El Salvador Government, Mauricio Funes, Politics

Salvadorans Protest the Government’s Actions Against Constitutional Court

Over the weekend, El Salvador continued to react to Decree 743, which the Legislative Assembly passed Thursday and President Funes signed into law on Friady. As we posted on Saturday, decree 743 requires all five magistrates of the Constitutional Court to sign off on a decision before it becomes binding. The law is targeted at the four progressive magistrates (Belarmino Jaime, Florentín Meléndez, Rodolfo González y Sidney Blanco) that have taken on several controversial issues since joining the court two years ago.

Salvadorans protested Friday afternoon at the Presidential Palace and again yesterday at the Salvador del Mundo monument in San Salvador, where hundreds gathered. Organizers of the protests have used Facebook, email, text messages, and other social media to increase turnout at events and inform people of the potential importance of the law (click here for the movement’s Facebook page). The protest was notable not so much for its size, but for the diversity of people in attendance. People from all sectors of Salvadoran society were there – rich, poor, and those somewhere in between. (Click here for photos from Sunday’s protest).

Even Supreme Court Magistrate Mirna Perla attended the protest
A view of the diverse crowd that showed up in protest of Decree 743

Yesterday, the four Magistrates affected by the law issued a statement that the law is unconstitutional and inapplicable. El Mundo reports that they are working on a decision declaring the Decree’s unconstitutionality, and that they will publish it soon. According to the El Mundo article, their announcement may result in a protracted power struggle between the branches of government, as the judiciary fights to maintain its independence from the politics that drive legislators and administration officials.

The FMLN party also issued a statement on Saturday denouncing Decree 743. Their statement criticizes the right wing parties (ARENA, GANA, PNC, and PDC) that together have a majority in the Legislative Assembly, but fail to mention that President Funes, who ran as an FMLN candidate, signed the bill into law.

In addition to the FMLN, Attorney General Romeo Barahona denounced the law stating that it is unreasonable to think that a Constitutional Court can accomplish anything by unanimous vote. Other politicians from the left and right have also expressed concern over the law.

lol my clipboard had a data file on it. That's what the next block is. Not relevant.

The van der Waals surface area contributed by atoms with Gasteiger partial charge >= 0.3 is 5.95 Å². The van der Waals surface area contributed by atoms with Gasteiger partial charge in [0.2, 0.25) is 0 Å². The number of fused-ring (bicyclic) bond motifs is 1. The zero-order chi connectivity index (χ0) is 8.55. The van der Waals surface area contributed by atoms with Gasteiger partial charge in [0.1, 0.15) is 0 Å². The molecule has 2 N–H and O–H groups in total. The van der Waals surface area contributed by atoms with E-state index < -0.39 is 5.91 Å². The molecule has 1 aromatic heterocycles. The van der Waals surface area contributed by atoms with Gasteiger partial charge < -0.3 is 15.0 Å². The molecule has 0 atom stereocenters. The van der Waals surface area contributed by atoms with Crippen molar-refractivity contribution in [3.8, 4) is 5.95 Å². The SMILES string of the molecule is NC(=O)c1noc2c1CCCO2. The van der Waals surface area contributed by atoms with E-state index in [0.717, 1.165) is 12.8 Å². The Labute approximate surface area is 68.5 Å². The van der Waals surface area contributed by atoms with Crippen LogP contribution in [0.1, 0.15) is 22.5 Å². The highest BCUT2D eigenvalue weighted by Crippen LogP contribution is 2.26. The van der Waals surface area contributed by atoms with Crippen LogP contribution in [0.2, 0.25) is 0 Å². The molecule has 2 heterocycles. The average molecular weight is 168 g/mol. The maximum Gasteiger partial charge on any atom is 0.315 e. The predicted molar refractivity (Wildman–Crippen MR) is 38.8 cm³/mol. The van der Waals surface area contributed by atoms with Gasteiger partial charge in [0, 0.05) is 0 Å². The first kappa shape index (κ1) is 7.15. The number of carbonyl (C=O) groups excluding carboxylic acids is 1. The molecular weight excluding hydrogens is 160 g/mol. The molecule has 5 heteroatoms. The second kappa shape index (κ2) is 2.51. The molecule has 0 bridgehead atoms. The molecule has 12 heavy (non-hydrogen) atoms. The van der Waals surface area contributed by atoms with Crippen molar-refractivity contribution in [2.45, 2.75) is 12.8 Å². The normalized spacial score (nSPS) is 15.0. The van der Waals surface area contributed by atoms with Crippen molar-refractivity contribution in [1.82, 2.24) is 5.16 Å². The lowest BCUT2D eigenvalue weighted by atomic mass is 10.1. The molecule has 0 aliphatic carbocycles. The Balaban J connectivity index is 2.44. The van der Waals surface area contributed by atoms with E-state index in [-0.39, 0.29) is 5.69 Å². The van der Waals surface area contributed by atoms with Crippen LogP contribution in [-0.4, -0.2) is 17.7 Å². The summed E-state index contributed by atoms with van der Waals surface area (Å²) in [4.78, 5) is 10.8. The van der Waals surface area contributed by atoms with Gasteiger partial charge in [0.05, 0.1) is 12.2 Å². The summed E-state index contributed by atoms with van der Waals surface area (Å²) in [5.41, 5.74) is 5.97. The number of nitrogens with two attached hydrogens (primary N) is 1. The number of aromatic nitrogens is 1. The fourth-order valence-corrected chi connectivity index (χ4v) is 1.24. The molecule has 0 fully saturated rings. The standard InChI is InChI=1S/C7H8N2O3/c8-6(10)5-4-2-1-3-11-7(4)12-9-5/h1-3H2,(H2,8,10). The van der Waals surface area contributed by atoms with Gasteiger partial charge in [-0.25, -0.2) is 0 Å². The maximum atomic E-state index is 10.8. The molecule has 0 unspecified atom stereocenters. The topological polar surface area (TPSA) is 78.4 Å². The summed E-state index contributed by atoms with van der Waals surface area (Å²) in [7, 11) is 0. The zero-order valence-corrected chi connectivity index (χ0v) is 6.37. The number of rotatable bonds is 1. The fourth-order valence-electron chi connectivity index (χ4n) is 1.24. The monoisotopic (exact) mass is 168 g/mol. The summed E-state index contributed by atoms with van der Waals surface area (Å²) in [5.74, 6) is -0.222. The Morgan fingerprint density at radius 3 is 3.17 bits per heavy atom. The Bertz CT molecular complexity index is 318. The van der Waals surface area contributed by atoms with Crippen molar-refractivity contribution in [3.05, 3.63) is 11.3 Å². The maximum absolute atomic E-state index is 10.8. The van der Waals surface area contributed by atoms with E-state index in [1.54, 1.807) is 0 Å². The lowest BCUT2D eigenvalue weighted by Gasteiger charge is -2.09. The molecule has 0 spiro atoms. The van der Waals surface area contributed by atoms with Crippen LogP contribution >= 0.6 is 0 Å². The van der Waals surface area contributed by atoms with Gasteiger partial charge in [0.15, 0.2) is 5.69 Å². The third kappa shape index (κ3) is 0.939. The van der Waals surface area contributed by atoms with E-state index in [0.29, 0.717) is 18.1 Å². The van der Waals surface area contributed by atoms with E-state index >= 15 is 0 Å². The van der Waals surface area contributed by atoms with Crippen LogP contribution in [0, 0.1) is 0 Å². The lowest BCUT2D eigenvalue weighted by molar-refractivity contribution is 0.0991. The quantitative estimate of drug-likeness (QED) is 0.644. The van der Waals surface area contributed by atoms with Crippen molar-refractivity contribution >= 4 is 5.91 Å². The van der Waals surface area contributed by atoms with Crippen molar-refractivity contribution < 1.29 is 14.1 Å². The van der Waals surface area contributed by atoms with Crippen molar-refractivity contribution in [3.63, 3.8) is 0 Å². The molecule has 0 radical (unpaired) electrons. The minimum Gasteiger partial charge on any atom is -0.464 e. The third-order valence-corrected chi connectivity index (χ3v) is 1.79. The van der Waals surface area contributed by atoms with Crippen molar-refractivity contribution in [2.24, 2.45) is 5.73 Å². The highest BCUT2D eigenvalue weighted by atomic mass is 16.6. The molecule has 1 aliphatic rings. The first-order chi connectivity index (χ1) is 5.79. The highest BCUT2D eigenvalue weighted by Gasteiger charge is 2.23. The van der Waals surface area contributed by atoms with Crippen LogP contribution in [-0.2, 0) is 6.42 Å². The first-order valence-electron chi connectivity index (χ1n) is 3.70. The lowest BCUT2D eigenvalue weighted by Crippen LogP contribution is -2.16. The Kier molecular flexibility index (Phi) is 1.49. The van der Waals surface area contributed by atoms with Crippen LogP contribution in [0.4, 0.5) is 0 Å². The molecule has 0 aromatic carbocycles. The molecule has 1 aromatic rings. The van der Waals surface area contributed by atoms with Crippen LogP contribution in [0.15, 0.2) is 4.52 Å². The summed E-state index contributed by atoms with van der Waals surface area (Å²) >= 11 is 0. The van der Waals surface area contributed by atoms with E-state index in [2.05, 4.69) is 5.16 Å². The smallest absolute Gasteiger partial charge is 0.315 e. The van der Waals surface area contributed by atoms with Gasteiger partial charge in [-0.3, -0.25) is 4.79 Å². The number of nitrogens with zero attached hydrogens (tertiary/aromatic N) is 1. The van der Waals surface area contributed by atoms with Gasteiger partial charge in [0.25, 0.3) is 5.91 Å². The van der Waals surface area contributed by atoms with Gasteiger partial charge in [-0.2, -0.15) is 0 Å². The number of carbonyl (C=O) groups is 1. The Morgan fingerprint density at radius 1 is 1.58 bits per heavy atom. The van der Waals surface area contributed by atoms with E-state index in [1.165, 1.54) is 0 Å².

The El Mundo article argues that there are many reasons why right-wing parties would want to shut down the current Constitutional Court. We discussed several controversial decisions in our post on Saturday, but the El Mundo article believes it has more to do with the recent indictments of twenty Salvadorans in a Spanish court for their role in the 1989 murders of the six Jesuit priests, their housekeeper and her daughter (today El Faro posted an interesting article on that case). The current Constitutional Court has indicated that if INTERPOL issues an arrest warrant for anyone associated with that or other international cases, El Salvador must turn them over. Similarly, the El Mundo article believes that the current court is a threat to the amnesty law, which prevents the prosecution of crimes committed during El Salvador’s twelve-year civil war that ended in 1992. If the amnesty law were struck down as unconstitutional, ex-president and current leader of the ARENA party Alfredo Cristiani and many others could be prosecuted for numerous crimes detailed by the UN Truth Commission or other post-war investigations.

Over the past two years, the Constitutional Court has played an important role in strengthening democracy and government in El Salvador, and now the powerful interests they have taken on are striking back. Decree 743 has brought El Salvador to a real crossroads. If the law stands, the Constitution and rule of law will be significantly weakened, and its affects will endure long after the provisions expire in July 2012. If the members of the Constitutional Court and civil society can prevent implementation of Decree 743 and maintain the integrity and independence of the Court, the institution will be stronger for it, and may inspire more Salvadorans to believe in the rule of law and El Salvador’s developing democratic process.